DRHGreytop

ARCHITECTURE IN NATIVE AMERICAN IDIOM

Colorado Solar Hogan Demonstration

College of Environmental Design, University of Colorado/Boulder, 1987-1990

This Project is a collaboration with Dr. Charles Cambridge

According to an ancient myth, when the Navaho People (Dine) came from their previous world into the present world, the Twin Gods of War went to the sun, who was not yet a Navaho god, to accuse him of being their father. The sun lived in a solar house. He told the Twins to return to the People and tell them that in the future they would all live in houses like this...and the young people would show everyone how to make them.

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Click for YouTube of Colorado Solar Hogan Demonstration

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    Dr. Charles Cambridge, Navaho anthropologist, in his homeland near Canyon deChelly, Arizona.
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    The traditional hogan can be expressed in the male or female form.
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    The Colorado Solar Hogan Demonstration, with its three hogans. The largest on the left has a traditional hogan at its core, surrounded by another 1200 sf of solar heated space; in the middle is a traditional hogan with a passive solar porch wrapped around the south side; the traditonal stone hogan at the right, has had the south mass walls converted to Trombe walls, using a "homemade" fiberglass material for glazing.
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    A small solar hogan plan. Compare to next panel.
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    The floor plan of the large hogan. The traditional hogan with entry door facing east is on a higher level; its smokehole is also used to ventilate the entire building.
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    The big solar hogan with its sunspace, solar hot water heater and photovoltaic array to the left.
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    The building cross-section of the large hogan. A clerestory glazing also heats the walls of the hogan core.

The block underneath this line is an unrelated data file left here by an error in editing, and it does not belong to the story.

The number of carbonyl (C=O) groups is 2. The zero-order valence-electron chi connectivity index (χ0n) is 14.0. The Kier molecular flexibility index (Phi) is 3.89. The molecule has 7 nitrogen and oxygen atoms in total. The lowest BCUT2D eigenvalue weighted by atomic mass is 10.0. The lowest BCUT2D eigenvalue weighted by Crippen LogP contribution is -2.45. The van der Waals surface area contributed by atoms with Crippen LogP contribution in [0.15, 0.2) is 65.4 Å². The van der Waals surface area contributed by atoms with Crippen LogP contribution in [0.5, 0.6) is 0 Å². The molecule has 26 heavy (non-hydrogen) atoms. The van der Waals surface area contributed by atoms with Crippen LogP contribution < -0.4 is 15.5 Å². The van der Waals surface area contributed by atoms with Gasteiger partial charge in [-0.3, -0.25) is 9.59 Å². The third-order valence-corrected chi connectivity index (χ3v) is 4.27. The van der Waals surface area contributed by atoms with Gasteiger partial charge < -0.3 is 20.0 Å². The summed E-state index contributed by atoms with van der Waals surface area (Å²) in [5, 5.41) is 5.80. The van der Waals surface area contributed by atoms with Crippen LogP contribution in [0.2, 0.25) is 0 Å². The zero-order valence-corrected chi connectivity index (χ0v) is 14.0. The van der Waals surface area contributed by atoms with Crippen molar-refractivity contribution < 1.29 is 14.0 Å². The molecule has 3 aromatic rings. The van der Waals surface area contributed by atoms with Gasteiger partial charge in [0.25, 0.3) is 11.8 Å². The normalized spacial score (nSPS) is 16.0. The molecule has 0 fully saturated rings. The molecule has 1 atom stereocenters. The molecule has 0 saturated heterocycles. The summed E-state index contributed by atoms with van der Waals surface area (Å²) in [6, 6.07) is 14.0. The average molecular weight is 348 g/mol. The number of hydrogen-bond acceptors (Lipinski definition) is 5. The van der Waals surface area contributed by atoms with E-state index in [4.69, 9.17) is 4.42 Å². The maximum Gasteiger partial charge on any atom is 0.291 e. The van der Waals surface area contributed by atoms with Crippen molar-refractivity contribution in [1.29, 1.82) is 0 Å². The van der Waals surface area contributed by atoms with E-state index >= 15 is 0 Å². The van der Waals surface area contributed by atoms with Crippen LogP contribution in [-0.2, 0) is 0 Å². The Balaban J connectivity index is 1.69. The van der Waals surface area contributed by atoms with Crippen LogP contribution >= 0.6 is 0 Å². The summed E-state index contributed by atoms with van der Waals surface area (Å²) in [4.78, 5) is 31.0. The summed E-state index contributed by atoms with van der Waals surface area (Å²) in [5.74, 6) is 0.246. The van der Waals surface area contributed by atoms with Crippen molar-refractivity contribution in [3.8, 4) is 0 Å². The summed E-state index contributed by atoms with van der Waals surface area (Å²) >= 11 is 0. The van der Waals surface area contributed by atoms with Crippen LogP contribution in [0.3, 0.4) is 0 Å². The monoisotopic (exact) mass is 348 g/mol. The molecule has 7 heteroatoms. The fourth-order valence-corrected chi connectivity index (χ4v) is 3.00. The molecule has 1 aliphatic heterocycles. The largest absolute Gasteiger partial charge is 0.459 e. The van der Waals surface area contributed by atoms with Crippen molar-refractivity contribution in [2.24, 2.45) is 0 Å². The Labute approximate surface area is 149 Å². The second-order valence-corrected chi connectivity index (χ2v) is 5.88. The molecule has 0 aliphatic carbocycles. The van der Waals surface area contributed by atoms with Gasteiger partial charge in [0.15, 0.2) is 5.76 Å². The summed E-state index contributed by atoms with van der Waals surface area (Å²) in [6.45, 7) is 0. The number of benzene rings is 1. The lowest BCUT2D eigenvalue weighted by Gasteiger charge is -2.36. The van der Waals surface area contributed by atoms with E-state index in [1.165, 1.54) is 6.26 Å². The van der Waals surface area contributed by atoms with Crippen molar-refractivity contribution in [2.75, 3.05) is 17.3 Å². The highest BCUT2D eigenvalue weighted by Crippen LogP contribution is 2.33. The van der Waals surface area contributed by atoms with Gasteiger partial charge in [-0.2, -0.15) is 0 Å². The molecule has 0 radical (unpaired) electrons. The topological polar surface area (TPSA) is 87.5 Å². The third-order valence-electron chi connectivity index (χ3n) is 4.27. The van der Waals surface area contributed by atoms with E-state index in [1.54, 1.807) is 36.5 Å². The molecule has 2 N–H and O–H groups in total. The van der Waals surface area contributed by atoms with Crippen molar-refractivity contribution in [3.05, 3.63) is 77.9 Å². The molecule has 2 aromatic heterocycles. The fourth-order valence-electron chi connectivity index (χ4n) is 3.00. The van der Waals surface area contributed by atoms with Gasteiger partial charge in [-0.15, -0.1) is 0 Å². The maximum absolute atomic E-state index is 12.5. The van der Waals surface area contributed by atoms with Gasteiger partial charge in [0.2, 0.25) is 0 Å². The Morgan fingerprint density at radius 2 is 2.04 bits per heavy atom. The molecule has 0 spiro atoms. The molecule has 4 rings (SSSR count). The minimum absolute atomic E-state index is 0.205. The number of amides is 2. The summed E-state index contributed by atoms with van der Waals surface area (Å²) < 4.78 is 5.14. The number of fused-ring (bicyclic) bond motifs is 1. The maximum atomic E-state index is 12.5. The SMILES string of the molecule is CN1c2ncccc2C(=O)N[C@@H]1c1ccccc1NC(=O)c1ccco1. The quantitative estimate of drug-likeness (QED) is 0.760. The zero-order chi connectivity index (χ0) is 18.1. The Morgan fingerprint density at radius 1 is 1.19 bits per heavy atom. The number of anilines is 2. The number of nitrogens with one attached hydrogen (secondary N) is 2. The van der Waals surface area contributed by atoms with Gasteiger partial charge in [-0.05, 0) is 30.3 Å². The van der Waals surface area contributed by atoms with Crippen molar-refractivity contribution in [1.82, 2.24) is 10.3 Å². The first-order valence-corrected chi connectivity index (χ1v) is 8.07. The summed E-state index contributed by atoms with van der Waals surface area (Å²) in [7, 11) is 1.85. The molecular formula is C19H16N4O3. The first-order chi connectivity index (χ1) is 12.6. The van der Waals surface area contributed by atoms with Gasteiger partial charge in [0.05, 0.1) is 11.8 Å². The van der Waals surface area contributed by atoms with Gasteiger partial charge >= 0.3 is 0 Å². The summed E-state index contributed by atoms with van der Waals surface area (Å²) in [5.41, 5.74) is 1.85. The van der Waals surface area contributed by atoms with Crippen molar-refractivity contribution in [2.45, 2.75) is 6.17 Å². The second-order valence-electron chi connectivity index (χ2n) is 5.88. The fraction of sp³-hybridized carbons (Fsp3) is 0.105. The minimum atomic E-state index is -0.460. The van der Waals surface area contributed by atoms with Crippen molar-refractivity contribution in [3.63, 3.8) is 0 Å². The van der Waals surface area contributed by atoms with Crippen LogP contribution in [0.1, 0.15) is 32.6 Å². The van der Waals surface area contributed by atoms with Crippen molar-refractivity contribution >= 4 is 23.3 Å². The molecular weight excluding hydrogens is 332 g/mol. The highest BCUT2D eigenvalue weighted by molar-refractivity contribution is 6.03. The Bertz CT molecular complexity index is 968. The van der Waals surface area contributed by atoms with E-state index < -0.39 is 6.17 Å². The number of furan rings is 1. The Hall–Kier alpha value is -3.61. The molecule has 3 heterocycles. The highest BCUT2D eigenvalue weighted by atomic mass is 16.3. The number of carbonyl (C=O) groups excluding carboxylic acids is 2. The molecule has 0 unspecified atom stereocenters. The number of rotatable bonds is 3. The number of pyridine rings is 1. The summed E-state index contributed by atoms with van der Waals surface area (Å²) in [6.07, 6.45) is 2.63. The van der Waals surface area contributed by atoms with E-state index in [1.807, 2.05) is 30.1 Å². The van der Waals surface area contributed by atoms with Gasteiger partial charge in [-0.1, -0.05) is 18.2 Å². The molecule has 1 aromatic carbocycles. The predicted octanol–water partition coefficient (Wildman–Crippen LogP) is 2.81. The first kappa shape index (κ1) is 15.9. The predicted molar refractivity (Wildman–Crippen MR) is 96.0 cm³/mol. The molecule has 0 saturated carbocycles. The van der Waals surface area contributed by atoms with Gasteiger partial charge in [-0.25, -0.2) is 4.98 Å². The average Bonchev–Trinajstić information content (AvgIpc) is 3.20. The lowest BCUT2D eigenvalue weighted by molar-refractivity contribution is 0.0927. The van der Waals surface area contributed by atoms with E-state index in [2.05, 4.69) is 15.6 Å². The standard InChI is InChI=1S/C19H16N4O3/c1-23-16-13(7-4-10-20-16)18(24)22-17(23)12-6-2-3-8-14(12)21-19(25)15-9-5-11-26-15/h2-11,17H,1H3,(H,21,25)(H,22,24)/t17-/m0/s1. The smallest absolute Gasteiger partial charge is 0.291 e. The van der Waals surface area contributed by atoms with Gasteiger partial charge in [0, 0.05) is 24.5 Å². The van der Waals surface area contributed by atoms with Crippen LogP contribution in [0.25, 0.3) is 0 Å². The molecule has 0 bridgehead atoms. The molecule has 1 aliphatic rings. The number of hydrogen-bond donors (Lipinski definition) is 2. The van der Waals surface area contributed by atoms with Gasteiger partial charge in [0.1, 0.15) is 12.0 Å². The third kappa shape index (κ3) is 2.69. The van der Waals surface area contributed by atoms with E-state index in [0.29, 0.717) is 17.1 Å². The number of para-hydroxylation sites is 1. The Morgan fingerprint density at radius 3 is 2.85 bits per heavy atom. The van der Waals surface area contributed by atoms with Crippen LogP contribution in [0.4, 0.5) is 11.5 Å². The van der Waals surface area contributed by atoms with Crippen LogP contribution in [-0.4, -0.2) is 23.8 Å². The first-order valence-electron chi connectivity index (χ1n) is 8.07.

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    The large hogan during construction by the University of Colorado/Boulder Environlmental Design students.
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    The large solar hogan looking at the solarium on the south side. It got dubbed the "Darth Vader" hogan.
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    Students discuss the installation of a special metal roof donated to the project by a Swedish company.
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    Members of the Navajo Nation Tribal Council visit the hogans on a winter day. Shimon Kabili, a native Israeli, who as a student assisted Prof. Holloway with daily project administration and fund raising, is second from the left.
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    Wilma Mankiller, Chief of the Cherokee Nation visited the Project.
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    The Blessingway Ceremony day, when Navaho Medicine Man was flown to Boulder Campus to bless the Hogans in a traditonal ceremony. A large contingent of Coloradoans attended the ceremony.
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    The smallest tradtional hogan showing the glazing supports for the southside Trombe wall conversion.
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    Nasser Jafar, a native Kuwaiti, a student with a background in big construction in offshore oil platforms, acted as the Project construction supervisor. He got the construction process on track, when it got into difficulties from time to time.
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    Wooden structural members for the project were collected from a recent Boulder County forest fire, and then pealed with draw knives by this spirited (and grimy) group of students.
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    Students experimented with different ways to construct the traditional cribbed-log domes.
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    The interior of the middle hogan sunporch.
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© 2009, Dennis R. Holloway Architect